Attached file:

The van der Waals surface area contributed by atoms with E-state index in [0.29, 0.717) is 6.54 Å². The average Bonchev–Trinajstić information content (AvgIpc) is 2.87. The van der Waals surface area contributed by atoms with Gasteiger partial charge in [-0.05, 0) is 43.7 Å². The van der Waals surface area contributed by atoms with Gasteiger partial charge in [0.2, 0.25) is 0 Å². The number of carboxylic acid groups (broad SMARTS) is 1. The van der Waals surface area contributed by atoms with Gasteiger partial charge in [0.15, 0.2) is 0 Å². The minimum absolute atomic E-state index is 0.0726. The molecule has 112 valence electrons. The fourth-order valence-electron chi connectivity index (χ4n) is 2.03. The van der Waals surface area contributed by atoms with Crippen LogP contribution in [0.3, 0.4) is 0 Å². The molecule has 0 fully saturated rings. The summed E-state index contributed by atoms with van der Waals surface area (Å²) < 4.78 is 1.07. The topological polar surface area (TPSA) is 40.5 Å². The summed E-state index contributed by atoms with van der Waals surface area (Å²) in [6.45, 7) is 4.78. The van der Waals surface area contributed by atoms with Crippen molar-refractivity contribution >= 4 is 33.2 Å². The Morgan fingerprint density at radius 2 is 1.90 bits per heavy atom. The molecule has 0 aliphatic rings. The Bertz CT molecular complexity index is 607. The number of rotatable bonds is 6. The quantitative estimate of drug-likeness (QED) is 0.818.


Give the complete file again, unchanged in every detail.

The van der Waals surface area contributed by atoms with E-state index in [0.29, 0.717) is 6.54 Å². The average Bonchev–Trinajstić information content (AvgIpc) is 2.87. The van der Waals surface area contributed by atoms with Gasteiger partial charge in [-0.05, 0) is 43.7 Å². The van der Waals surface area contributed by atoms with Gasteiger partial charge in [0.2, 0.25) is 0 Å². The number of carboxylic acid groups (broad SMARTS) is 1. The van der Waals surface area contributed by atoms with Gasteiger partial charge in [0.15, 0.2) is 0 Å². The minimum absolute atomic E-state index is 0.0726. The molecule has 112 valence electrons. The fourth-order valence-electron chi connectivity index (χ4n) is 2.03. The van der Waals surface area contributed by atoms with Crippen LogP contribution in [0.3, 0.4) is 0 Å². The molecule has 0 fully saturated rings. The summed E-state index contributed by atoms with van der Waals surface area (Å²) < 4.78 is 1.07. The topological polar surface area (TPSA) is 40.5 Å². The summed E-state index contributed by atoms with van der Waals surface area (Å²) in [6.45, 7) is 4.78. The van der Waals surface area contributed by atoms with Crippen molar-refractivity contribution >= 4 is 33.2 Å². The Morgan fingerprint density at radius 2 is 1.90 bits per heavy atom. The molecule has 0 aliphatic rings. The Bertz CT molecular complexity index is 607. The number of rotatable bonds is 6. The quantitative estimate of drug-likeness (QED) is 0.818.